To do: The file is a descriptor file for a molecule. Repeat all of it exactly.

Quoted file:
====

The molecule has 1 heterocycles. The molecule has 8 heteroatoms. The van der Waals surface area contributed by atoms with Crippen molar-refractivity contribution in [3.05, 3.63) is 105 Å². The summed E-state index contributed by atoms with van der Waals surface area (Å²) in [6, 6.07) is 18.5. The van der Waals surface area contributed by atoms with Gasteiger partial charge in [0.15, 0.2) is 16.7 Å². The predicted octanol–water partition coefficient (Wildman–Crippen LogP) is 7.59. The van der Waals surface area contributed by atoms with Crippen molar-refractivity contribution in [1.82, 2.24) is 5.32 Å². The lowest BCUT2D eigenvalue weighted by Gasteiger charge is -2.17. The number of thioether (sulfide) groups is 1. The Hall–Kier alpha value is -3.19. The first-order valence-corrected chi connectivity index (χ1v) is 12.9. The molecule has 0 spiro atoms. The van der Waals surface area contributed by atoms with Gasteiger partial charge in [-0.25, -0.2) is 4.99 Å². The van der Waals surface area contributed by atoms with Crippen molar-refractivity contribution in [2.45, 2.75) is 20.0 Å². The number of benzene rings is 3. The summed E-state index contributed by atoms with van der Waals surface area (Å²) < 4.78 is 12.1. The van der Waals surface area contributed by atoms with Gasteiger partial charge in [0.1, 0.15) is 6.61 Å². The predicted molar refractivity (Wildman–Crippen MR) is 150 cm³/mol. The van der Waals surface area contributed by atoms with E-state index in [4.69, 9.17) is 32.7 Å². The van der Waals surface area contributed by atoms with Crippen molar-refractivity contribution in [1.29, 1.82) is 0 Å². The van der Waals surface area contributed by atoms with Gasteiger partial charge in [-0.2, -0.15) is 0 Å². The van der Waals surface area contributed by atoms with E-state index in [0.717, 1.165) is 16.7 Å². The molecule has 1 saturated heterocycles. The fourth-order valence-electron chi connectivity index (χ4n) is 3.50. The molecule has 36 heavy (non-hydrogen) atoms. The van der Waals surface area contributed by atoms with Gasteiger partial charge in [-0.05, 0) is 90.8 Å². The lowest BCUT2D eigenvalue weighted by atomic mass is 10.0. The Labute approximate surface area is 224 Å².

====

The molecule has 1 heterocycles. The molecule has 8 heteroatoms. The van der Waals surface area contributed by atoms with Crippen molar-refractivity contribution in [3.05, 3.63) is 105 Å². The summed E-state index contributed by atoms with van der Waals surface area (Å²) in [6, 6.07) is 18.5. The van der Waals surface area contributed by atoms with Gasteiger partial charge in [0.15, 0.2) is 16.7 Å². The predicted octanol–water partition coefficient (Wildman–Crippen LogP) is 7.59. The van der Waals surface area contributed by atoms with Crippen molar-refractivity contribution in [1.82, 2.24) is 5.32 Å². The lowest BCUT2D eigenvalue weighted by Gasteiger charge is -2.17. The number of thioether (sulfide) groups is 1. The Hall–Kier alpha value is -3.19. The first-order valence-corrected chi connectivity index (χ1v) is 12.9. The molecule has 0 spiro atoms. The van der Waals surface area contributed by atoms with Gasteiger partial charge in [-0.25, -0.2) is 4.99 Å². The van der Waals surface area contributed by atoms with Crippen molar-refractivity contribution in [2.45, 2.75) is 20.0 Å². The number of benzene rings is 3. The summed E-state index contributed by atoms with van der Waals surface area (Å²) < 4.78 is 12.1. The van der Waals surface area contributed by atoms with Gasteiger partial charge in [0.1, 0.15) is 6.61 Å². The predicted molar refractivity (Wildman–Crippen MR) is 150 cm³/mol. The van der Waals surface area contributed by atoms with E-state index in [4.69, 9.17) is 32.7 Å². The van der Waals surface area contributed by atoms with Crippen molar-refractivity contribution in [1.29, 1.82) is 0 Å². The van der Waals surface area contributed by atoms with Gasteiger partial charge in [-0.2, -0.15) is 0 Å². The van der Waals surface area contributed by atoms with E-state index in [0.717, 1.165) is 16.7 Å². The molecule has 1 saturated heterocycles. The fourth-order valence-electron chi connectivity index (χ4n) is 3.50. The molecule has 36 heavy (non-hydrogen) atoms. The van der Waals surface area contributed by atoms with Gasteiger partial charge in [-0.05, 0) is 90.8 Å². The lowest BCUT2D eigenvalue weighted by atomic mass is 10.0. The Labute approximate surface area is 224 Å².